Over the last several decades, American success has been defined by how much money you make, as well as the things you are able to accumulate. With inflation causing increased food, fuel, education and healthcare costs, it’s no wonder why it is so challenging keeping up with the big earners. Furthermore, landing a decent-earning job makes the situation much more difficult. When the average family is facing difficulties simply making ends meet, one has to wonder how financial success can ever be fully achieved. Lack of success creates more stress, wrecking health and personal relationships.
Herein lies the problem: in a culture that relies on money for success, it is statistically impossible for everyone to achieve the millionaire dream. Still, even workers who make enough to “live comfortably” are still not regarded as highly as those who make millions. With such high expectations, few are ever really regarded as successful.
But here is the real million-dollar question: Does success really depend on money? Arianna Huffington, the renowned writer and editor-in-chief of the “Huffington Post” has certainly had her share of monetary success. However, after she suffered a falling accident attributed to exhaustion, Huffington pursued to rethink the American norm of success. In writer’s fashion, the already-published author decided to write another book to make readers question everything they know about American definitions of success. In “Thrive: The Third Metric to Redefining Success and Creating a Life of Well-Being, Wisdom and Wonder”, the author evaluates money and power as the downfalls to individual wellness.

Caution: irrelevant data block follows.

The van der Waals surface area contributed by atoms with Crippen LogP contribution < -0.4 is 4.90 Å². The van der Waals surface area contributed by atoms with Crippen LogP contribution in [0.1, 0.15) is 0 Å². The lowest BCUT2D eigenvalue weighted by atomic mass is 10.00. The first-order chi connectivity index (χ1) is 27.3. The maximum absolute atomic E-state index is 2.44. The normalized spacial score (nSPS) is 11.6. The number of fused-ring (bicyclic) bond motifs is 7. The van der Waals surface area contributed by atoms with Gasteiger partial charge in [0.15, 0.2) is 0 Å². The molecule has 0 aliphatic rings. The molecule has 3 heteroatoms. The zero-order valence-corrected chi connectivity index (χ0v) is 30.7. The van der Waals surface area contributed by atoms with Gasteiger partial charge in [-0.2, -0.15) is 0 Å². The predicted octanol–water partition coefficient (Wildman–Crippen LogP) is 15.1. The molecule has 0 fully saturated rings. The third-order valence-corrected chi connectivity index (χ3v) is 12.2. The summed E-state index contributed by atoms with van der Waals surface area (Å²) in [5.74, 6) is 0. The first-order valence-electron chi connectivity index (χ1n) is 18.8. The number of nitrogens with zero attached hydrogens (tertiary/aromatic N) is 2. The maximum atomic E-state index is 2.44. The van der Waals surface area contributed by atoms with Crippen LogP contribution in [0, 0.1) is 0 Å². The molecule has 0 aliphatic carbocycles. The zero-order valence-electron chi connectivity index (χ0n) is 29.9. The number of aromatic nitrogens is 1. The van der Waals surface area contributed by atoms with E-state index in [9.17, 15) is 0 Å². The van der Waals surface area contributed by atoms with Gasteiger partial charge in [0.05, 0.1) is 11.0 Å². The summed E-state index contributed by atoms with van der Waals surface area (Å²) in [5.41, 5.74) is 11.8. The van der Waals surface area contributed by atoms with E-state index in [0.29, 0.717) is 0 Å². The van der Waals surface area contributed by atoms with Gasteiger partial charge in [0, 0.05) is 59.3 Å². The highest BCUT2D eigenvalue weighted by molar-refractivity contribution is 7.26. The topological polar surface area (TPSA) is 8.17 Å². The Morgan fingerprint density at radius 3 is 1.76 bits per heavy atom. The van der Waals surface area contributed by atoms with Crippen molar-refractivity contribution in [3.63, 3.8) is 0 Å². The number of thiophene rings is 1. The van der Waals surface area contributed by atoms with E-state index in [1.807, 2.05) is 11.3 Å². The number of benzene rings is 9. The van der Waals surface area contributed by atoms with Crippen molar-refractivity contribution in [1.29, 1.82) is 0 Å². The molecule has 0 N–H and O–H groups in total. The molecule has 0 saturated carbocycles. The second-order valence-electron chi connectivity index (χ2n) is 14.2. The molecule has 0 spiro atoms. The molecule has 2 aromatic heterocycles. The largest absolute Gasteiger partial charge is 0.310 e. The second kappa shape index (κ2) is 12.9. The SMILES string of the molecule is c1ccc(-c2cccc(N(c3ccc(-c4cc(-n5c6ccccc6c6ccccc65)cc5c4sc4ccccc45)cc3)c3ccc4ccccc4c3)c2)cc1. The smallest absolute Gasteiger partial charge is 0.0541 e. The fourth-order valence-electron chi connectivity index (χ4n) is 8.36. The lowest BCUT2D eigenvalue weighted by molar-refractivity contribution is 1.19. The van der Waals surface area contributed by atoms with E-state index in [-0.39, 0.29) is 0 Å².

“Thrive” is a personal story about Huffington’s struggles with time-management and the impacts of conventional success on her health. However, the lessons she takes from her accident and the wake-up call she received thereafter can teach all workers about the downsides of American success. Furthermore, readers can learn to redefine success for themselves. Money continues to be the ultimate goal for many people in the American culture, when other aspects matter more: namely, health, personal relationships, enlightenment and giving.